American Hardwood Information Center

Warmth, Style & Durability. Treasured for Generations

About To Show Your Hardwood Floor The Door?

Don't look down on your hardwood floors just because they're old and you want a new look underfoot. Your existing hardwoods can be the foundation, literally, of a fresh new decorating scheme, anywhere in your home, and in addition to saving time and money, you're also sparing Mother Earth when you don't choke landfills with wood that's still perfectly good and usable.

"Hardwood floors are so naturally durable and wear-resistant they can go on looking beautiful for years," says Linda Jovanovich of the American Hardwood Information Center. "But when you're ready for a 'fresh' look, remember that there's a new decorative role for that 'old' hardwood flooring." American Hardwoods, treasured for generations. Top interior designers agree.

In Redondo Beach, CA, designer Jackie Balint has customized old wood floors with floral patterns hand-painted to match the homeowner's favorite plates. In Lexington, KY, kitchen designer Laura Dalzell used contrasting stain colors to create checkerboards and borders on traditional hardwood floors. New York designer John Buscarello swears by faux-painted finishes like checkerboards and pretend parquet. And Arizona designer Karen Wirrig uses a unique glazing process that wins a floor prize for special effects.

To revitalize old oak floors in a client's California home, Wirrig worked with a master cabinet contractor who repurposed his custom cabinet-glazing techniques from furniture to the floors.

"I have to admit I was skeptical," the Phoenix designer admits now. But when the glaze was applied over the sanded and stained floor, the grain was enhanced and the "old" floors looked seamless. "The individual planks receded visually, giving the floor a much more continuous look," she reports. "It's a rich and elegantly rustic look, just what the homeowner had in mind."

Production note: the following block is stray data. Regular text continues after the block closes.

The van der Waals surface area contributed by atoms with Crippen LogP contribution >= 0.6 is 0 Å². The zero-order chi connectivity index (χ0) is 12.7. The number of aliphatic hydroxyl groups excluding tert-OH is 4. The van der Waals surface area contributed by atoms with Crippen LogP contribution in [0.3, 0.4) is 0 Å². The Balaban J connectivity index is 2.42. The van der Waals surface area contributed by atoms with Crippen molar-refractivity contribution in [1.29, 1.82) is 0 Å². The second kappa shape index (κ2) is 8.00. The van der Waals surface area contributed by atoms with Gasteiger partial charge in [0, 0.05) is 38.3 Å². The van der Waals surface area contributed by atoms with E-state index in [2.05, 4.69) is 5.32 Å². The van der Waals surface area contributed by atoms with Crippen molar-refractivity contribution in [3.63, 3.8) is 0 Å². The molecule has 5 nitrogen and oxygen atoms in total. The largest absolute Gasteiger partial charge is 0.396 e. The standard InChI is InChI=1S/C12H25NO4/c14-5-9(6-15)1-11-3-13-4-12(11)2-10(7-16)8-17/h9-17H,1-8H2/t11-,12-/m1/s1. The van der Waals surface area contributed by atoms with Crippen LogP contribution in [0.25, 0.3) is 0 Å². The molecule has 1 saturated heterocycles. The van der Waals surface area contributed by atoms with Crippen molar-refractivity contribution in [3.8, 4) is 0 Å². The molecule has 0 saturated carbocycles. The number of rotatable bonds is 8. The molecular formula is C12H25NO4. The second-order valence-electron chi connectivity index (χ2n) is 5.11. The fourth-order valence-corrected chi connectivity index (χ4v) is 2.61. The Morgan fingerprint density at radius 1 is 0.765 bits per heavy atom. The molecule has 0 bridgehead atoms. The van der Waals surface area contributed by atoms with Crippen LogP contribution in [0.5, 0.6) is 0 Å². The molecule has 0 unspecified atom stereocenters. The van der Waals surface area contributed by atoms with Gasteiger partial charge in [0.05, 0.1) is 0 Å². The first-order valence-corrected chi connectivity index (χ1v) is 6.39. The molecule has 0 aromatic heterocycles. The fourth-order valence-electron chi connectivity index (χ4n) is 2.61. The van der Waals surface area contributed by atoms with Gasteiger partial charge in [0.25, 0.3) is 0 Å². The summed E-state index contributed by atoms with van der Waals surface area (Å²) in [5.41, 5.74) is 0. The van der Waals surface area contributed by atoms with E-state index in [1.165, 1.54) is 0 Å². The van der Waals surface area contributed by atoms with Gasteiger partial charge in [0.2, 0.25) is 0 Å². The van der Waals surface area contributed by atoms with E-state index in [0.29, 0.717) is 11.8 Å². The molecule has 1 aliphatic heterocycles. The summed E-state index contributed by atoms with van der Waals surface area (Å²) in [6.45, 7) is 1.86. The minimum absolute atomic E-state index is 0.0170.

Manhattan designer John Buscarello believes in bypassing the demolition crew in favor of a decorative painter. For him, it's all about cherishing the old wood and the patina it develops over time.

"Designers really covet old floors. Old wood is different; it has a beauty that's hard to replicate. Unless it's really too worn to refinish - and that rarely happens - there's no point in tearing out an old floor."

Buscarello likes to refresh old floors instead, sometimes with just a gentle cleaning process called "screening" that merely lifts the dirt and old wax from the surface of the wood. It doesn't change the color of the wood itself, which can then be re-waxed or polyurethaned to look like new.

When he wants a more dramatic transformation, Buscarello calls for painted designs- classic floor treatments that "will never go out of fashion," he says - not only in casual country-style rooms but also in sophisticated contemporary settings.

Photo: Mullican Hardword Flooring

Like the time his work crew pulled up 20-year-old linoleum in a Manhattan apartment foyer, revealing splendid hardwood flooring underneath. Buscarello had a decorative artist paint a crisp black-and-white checkerboard on the floor, instantly brightening the entry, delighting the homeowner, and leaving enough in the budget for extra decorating projects.

Even Park Avenue-posh clients appreciate the classic good looks (and budget-loving price tag) of faux-painted floors. Buscarello made a grand Park Avenue apartment "even grander" with faux painting on the half-century-old floors - a pattern that looks like warm Old World parquet running diagonally throughout all the elegant upfront rooms. "Everyone has a budget," the designer points out. "You can save thousands by refurbishing existing hardwood."

Drama is what New York designer Darren Henault has in mind when he sets out to renew a worn wood floor. Over the top and ultra-bold, Henault "loves pattern on wood floors," a message visitors got twice-over at the most recent Kips Bay Decorator Show House in Manhattan.

Henault floored adjoining sitting rooms - His 'n Hers - with intricate entwined patterns lifted from an adjacent carpet and stencil-painted on the maple floors. "His" was darker and touched with ebony; "Hers," the reverse, painted in milky white and lavender to match the walls. "Every surface is an opportunity to do something dramatic," the designer believes. "Especially a hardwood floor."

Design pros across the U.S. agree. Don't show your hardwood floor the door. Simply refresh, renew and redecorate to make hardwood floors look new and stylish again.

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